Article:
My craze over Robert Montgomery has been going on for some time now, more than a year, I would say. Like Carole Lombard, I was first exposed to Montgomery in Hitchcock‘s only purely comedic American endeavor, Mr. and Mrs. Smith. The movie is a riot, and I regret the duo did not work together more. Montgomery won me over by being both funny and unrelentingly handsome/charming.
Not long thereafter I caught Montgomery in Here Comes Mr. Jordan, based on the play (which would later become a Warren Beatty movie) “Heaven Can Wait.” He plays a boxer whose life is taken prematurely and so the folks in heaven try to find a suitable body in which he can complete is life expectancy. It is possible Montgomery has never been more funny, and the role earned him an Oscar nomination.
Romantic comedies were Montgomery’s milieu when he came to Hollywood around 1929 from the stage where he hooked up with George Cukor, thus facilitating his segue into film. He typically was cast as the socialite playboy who always got the girl despite how much of a heel his characters could be. He pressed for more dramatic roles and really showed his stuff in The Big House in which he plays a jailhouse snitch. He also got a great break when cast against type as a conniving killer in Night Must Fall, which earned him another Oscar nomination.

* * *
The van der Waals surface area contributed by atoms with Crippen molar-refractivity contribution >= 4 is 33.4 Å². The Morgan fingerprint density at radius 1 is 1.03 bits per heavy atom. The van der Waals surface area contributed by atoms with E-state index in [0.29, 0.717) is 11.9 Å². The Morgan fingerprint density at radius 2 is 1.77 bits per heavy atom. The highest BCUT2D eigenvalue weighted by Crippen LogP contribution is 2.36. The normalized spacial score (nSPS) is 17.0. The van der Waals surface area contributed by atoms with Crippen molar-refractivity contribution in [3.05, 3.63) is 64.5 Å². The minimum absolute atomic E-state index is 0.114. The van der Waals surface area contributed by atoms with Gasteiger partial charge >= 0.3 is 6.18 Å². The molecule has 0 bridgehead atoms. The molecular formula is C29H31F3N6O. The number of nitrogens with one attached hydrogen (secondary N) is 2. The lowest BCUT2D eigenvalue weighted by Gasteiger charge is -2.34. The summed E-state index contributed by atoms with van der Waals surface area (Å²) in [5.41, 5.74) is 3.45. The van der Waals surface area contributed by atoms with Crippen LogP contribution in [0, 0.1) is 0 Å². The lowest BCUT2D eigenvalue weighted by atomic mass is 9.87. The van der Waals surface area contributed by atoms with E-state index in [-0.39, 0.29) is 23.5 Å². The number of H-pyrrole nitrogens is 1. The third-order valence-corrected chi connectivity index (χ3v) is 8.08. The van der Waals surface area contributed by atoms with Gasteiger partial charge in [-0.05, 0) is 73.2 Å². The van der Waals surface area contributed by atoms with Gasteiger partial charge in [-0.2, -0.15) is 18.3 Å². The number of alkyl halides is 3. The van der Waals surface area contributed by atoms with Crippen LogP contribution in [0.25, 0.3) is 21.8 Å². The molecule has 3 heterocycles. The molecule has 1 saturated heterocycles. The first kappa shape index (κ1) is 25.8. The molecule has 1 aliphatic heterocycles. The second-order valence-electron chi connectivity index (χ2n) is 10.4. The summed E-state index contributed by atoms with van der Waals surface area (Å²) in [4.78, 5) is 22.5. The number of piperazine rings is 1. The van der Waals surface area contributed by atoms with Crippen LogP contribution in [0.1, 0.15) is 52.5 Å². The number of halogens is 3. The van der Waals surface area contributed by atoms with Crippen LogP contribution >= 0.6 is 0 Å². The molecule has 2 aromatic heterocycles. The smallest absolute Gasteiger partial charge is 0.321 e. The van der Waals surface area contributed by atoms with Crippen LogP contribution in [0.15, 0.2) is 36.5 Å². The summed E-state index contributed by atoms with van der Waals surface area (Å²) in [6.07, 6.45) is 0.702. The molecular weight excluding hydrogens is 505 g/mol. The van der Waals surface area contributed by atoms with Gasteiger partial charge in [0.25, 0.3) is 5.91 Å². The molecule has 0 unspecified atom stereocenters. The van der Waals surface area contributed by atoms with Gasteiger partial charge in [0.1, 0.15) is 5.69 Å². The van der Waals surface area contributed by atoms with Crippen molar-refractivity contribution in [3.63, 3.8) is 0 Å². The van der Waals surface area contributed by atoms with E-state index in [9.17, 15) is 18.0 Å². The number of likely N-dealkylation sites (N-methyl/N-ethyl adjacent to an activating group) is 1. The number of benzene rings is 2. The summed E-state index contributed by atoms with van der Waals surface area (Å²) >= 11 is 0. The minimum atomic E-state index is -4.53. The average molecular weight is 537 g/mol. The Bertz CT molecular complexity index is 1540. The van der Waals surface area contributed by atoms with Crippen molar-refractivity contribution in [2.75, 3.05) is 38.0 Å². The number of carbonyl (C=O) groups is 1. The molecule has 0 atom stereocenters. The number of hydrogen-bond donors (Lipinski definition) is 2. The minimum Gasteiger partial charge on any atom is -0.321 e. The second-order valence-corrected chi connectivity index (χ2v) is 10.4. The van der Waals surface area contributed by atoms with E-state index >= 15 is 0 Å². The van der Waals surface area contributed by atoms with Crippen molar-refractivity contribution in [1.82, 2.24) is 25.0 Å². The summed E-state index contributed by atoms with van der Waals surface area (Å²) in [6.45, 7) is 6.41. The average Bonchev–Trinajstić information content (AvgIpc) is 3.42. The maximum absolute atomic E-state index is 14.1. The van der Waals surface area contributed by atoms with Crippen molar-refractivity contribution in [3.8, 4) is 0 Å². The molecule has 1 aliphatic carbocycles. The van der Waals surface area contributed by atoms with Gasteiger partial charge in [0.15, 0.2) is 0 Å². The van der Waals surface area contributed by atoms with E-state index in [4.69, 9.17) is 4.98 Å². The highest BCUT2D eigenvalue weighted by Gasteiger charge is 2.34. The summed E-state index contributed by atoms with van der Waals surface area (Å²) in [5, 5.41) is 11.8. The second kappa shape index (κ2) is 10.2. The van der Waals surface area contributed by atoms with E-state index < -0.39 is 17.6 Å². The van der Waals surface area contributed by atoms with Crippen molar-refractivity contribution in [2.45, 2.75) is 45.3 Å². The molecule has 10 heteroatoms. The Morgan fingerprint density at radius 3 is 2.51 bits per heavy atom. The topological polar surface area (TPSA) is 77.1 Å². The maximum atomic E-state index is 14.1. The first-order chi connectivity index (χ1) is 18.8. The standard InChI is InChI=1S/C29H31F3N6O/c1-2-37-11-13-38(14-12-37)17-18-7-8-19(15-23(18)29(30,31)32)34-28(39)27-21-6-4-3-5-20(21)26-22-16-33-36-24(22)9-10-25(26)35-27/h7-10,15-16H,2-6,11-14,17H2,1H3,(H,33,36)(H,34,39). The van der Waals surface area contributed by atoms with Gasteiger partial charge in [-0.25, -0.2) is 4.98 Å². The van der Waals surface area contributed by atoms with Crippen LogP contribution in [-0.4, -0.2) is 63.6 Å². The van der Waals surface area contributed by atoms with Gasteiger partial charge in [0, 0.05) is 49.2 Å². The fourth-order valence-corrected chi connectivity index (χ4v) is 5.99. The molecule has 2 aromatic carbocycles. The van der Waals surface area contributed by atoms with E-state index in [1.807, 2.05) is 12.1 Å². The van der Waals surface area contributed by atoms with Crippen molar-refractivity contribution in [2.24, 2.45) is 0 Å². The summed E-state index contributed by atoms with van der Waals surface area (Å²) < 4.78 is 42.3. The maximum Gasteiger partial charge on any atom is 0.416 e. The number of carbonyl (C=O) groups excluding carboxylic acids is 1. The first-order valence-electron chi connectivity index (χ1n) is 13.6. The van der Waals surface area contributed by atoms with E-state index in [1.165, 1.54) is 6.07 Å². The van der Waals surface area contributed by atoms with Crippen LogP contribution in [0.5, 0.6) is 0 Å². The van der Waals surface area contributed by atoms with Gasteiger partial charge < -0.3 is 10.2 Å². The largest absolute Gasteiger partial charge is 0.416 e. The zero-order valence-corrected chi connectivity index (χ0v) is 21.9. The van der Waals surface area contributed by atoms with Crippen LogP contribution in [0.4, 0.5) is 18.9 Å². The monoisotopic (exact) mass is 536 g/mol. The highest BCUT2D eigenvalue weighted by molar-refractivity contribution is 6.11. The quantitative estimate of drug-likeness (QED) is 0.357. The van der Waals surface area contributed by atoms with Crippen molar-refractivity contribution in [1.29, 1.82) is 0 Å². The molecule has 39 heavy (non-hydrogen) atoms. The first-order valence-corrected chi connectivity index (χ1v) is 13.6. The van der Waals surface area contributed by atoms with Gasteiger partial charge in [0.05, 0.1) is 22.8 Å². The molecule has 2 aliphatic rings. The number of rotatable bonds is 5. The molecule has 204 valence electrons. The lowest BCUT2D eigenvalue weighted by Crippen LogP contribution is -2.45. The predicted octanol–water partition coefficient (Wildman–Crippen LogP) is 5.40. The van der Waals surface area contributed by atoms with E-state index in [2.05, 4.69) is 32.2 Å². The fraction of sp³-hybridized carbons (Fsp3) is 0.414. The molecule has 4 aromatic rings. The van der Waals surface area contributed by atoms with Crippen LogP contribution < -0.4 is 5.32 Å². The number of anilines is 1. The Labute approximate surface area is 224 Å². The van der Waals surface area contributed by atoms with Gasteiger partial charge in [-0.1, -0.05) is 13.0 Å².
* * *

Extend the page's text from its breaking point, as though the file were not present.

Montgomery would serve in the Navy during WWII and played several military parts on screen as well. When Director John Ford became ill and unable to finish directing The Were Expendable, in which Montgomery starred, the actor took over directing some of the PT boat scenes. He was officially credited as a director in 1947′s Lady in the Lake, which was shot in a first-person viewpoint from Montgomery’s character. The only time one actually sees the man is when he looks in a mirror.
Montgomery went on to host a television show, “Robert Montgomery Presents” and even had a job as President Eisenhower’s unpaid consultant, giving advice to make the leader look his best on television. This gent is also father to Elizabeth Montgomery, whom we all know as Samantha on “Bewitched”. He died from cancer in 1981 at age 77.
I have a list going of his movies that has proved a difficult feat to work through as most are not available on DVD and TCM does not air enough of his stuff. Nevertheless, I relish the opportunity to watch anything he has done.